Gators' Billy Donovan said fan-shoving incident out of character for Marcus Smart
After coaching Oklahoma State guard Marcus Smart for two years as part of the USA U-19 Olympic Basketball team, Florida coach Billy Donovan believes he knows Smart very well.
So when he saw the video of Smart shoving a Texas Tech fan near the end of an emotional road game this past Saturday, Donovan said he immediately knew it was completely out of character from the young man he's coached.
"It's really an unfortunate situation, everything that happened," Donovan said Monday. "Obviously you just sit there and see the replay of it, you know, and you don't know what's said, what happened. Obviously I think as Travis (Ford, Oklahoma State head coach) mentioned, he crossed the line; it's something he shouldn't have done. But I think to echo what Travis said, he is a great kid. I never had one bit of a problem with him, coaching him for the two years with USA. I really was appreciative that he came back the second year and played. I remember the first year we had him, there were a couple of games where we were up by 30, 40 points at halftime. I told him because we had to play five games in a row, I said, 'Marcus I'm not playing you in the second half. 'No problem, coach, whatever I can do to help.' He's always been that kind of kid. What people saw from him in that situation against Texas Tech to me is totally uncharacteristic. I never saw anything like that, ever, coaching him."
On Sunday, Smart was suspended for three games by the Big 12 and publicly apolgized for his behavior. Donovan said while he has no knowledge of exactly what happened, he believes he has some insight into what Smart may be going through this season. He's seen it befor on his own team.
"I will say this, and I saw this happen with Joakim Noah," Donovan said. "You go from a guy that makes the decision to come back and he gets an enormous amount of publicity, he gets an enormous amount of exposure and all of a sudden everything gets into the fact that this is good for college basketball that Marcus Smart’s coming back. Here’s a kid that had a chance to leave. And I don’t know why he came back or why he didn’t go (to the NBA) or what the decision making process, but I had him when the draft was going on and I think for Marcus - and this is my opinion - I don’t know this to be true this is just my feeling - is because he was a top-5 pick a year ago, you feel like you have to play like a top-5 pick, whatever that looks like in his mind. And what happens is you can never reach that level. Whether he thinks he has to score 30 points or have 10 assists, five steals, it’s not gonna happen, but you feel this unbelievable pressure and I saw it with Noah. When Noah came back after his sophomore year, the pressure he felt to perform every game was totally out of control. Him, he made it out of control. And I told Joakim this ‘you cannot allow people to rob you of your happiness playing the game’ and I think in some ways Marcus has allowed some happiness to be robbed from him a little bit in this whole process of coming back, not going, maybe not playing like they want to. Obviously they’ve had some tough losses, they play a tough schedule. He’s the guy and now all of a sudden he goes from four months ago being this unbelievable kid coming back for college basketball to now he’s in a situation where he’s looked upon in a very negative light.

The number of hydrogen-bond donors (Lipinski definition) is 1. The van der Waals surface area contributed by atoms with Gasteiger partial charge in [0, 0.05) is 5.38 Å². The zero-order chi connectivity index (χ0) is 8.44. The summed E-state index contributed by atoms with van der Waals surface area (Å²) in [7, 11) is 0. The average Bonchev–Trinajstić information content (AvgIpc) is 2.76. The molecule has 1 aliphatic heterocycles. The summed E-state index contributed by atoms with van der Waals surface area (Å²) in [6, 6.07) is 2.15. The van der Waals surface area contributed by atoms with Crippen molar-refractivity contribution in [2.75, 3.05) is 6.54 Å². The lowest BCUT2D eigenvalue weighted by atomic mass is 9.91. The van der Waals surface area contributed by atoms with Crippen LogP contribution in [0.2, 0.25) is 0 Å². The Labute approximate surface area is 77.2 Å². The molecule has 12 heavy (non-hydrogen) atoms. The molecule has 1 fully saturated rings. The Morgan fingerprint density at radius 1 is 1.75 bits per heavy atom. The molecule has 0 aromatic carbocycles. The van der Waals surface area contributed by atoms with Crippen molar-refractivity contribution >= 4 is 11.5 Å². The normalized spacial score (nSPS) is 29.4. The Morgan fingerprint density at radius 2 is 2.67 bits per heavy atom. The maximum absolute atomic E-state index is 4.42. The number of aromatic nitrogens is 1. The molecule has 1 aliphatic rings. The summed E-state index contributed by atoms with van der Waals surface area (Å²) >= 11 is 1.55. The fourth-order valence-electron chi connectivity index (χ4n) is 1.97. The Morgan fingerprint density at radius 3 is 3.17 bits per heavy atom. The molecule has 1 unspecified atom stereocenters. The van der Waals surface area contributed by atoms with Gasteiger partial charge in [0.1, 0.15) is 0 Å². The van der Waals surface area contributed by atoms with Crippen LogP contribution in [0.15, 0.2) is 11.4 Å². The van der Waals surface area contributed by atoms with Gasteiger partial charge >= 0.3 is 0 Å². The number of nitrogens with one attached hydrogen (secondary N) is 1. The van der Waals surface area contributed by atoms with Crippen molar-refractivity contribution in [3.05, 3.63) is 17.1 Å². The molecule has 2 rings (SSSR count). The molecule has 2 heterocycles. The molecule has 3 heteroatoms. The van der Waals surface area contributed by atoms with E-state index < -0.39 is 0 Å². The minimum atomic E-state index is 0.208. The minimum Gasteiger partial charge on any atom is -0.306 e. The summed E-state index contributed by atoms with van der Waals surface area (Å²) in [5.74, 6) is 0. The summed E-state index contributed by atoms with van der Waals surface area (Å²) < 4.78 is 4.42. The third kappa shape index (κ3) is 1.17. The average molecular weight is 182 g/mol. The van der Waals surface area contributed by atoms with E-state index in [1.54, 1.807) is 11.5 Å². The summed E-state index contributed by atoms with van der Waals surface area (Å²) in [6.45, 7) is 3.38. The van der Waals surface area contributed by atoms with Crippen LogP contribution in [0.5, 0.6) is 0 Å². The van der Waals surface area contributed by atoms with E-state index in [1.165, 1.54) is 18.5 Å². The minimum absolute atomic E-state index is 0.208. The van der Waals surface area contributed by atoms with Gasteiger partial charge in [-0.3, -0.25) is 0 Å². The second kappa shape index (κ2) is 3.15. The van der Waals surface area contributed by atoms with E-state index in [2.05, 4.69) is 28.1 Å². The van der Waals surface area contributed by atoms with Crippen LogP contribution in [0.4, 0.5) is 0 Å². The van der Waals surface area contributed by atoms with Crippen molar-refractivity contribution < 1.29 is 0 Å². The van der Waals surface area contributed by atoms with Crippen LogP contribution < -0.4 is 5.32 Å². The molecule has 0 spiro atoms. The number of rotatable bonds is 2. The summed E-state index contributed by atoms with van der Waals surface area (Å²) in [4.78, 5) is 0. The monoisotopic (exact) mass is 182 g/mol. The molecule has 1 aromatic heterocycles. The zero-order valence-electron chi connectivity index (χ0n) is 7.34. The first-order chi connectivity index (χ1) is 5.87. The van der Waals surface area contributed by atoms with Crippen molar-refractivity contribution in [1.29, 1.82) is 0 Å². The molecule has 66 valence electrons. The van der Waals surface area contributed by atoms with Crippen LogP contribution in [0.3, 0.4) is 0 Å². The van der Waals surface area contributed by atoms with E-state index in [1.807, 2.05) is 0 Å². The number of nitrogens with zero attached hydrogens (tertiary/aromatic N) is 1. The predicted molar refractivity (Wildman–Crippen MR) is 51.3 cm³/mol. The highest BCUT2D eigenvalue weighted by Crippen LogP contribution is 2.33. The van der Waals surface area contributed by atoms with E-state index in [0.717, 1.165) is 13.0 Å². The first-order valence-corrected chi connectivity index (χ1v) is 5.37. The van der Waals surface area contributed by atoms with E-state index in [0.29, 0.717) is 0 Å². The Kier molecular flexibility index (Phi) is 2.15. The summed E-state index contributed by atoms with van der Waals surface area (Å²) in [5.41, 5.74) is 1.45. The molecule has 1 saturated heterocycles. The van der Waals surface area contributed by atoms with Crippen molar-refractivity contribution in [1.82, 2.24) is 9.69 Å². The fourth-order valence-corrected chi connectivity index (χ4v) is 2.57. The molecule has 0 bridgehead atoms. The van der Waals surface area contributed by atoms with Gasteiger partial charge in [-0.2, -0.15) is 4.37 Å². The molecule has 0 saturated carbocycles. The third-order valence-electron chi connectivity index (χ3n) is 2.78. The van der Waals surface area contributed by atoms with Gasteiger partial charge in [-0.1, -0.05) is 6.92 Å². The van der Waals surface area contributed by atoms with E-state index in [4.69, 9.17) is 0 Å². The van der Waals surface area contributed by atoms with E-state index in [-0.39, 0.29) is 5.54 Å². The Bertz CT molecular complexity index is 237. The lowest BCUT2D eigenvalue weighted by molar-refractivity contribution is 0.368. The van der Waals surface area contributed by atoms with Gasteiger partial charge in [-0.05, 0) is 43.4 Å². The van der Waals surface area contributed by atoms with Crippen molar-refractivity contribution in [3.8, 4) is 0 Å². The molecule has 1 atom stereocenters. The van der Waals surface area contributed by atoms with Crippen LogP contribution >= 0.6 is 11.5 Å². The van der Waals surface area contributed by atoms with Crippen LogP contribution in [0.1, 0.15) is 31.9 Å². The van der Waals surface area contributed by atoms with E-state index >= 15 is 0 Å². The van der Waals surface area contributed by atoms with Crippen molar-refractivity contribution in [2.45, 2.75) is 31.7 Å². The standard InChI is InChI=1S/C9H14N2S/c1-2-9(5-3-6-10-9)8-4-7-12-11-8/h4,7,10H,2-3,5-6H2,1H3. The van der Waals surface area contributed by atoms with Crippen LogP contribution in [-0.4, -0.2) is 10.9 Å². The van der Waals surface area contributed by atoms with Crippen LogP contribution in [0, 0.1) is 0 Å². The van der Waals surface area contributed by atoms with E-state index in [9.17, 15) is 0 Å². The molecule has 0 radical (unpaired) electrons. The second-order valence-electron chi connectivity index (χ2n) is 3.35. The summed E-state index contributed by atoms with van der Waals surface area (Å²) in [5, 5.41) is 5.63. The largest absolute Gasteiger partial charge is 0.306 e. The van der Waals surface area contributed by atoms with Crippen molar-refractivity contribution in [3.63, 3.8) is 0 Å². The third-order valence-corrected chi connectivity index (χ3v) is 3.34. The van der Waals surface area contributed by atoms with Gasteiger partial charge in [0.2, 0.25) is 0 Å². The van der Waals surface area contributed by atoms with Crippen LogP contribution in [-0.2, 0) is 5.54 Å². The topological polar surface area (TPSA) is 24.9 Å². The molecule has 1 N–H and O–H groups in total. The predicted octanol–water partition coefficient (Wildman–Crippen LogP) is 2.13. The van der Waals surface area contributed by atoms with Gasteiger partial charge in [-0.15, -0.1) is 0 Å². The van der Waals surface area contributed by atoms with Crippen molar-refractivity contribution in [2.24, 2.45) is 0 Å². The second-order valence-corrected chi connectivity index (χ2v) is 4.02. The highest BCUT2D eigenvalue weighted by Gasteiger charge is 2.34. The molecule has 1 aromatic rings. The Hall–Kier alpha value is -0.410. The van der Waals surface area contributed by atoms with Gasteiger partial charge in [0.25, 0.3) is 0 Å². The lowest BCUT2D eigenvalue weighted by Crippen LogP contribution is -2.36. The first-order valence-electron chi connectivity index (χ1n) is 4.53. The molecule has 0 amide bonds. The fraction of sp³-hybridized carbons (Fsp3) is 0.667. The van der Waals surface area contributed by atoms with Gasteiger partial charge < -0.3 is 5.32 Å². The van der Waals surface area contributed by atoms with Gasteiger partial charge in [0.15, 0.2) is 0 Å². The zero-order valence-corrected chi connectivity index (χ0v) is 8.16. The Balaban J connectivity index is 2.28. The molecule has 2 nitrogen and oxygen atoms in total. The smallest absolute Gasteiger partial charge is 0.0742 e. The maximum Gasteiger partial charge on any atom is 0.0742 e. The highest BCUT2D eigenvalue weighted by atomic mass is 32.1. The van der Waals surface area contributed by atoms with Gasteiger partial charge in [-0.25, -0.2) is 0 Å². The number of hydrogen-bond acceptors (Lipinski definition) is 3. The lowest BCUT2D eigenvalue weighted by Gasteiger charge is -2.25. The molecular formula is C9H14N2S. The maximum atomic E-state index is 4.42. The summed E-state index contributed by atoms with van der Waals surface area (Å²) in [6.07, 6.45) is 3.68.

"And I saw it with Joakim. Joakim hit the NCAA tournament as a sophomore like a lightning rod, we were unranked everybody loved the kid, and then once the next year started, he was a complete villain, chest pumping and all that stuff, but he did that since he was a freshman. What happens is that gets very confusing for young guys, and Marcus is a young kid and he’s a competitor, and he wants to win and I think he’s one of those guys that just kind of keep on grinding and there’s no question his emotions got the better of him. But I’m not so sure that this is not, has something to do with the pressure he’s personally put on himself at the level he wants to perform at and the quicker he gets to a place to where he can realize he’s not going to live up to those expectations, that he’s got to do what he can do to help the team, I think the better off he is. I think you saw total frustration from him the last couple of weeks and that to me is just the frustration of a young kid that wants to play better, wants his team to do better and probably didn’t channel it the right way and crossed the line into a really, really poor situation that he really regrets to this day.”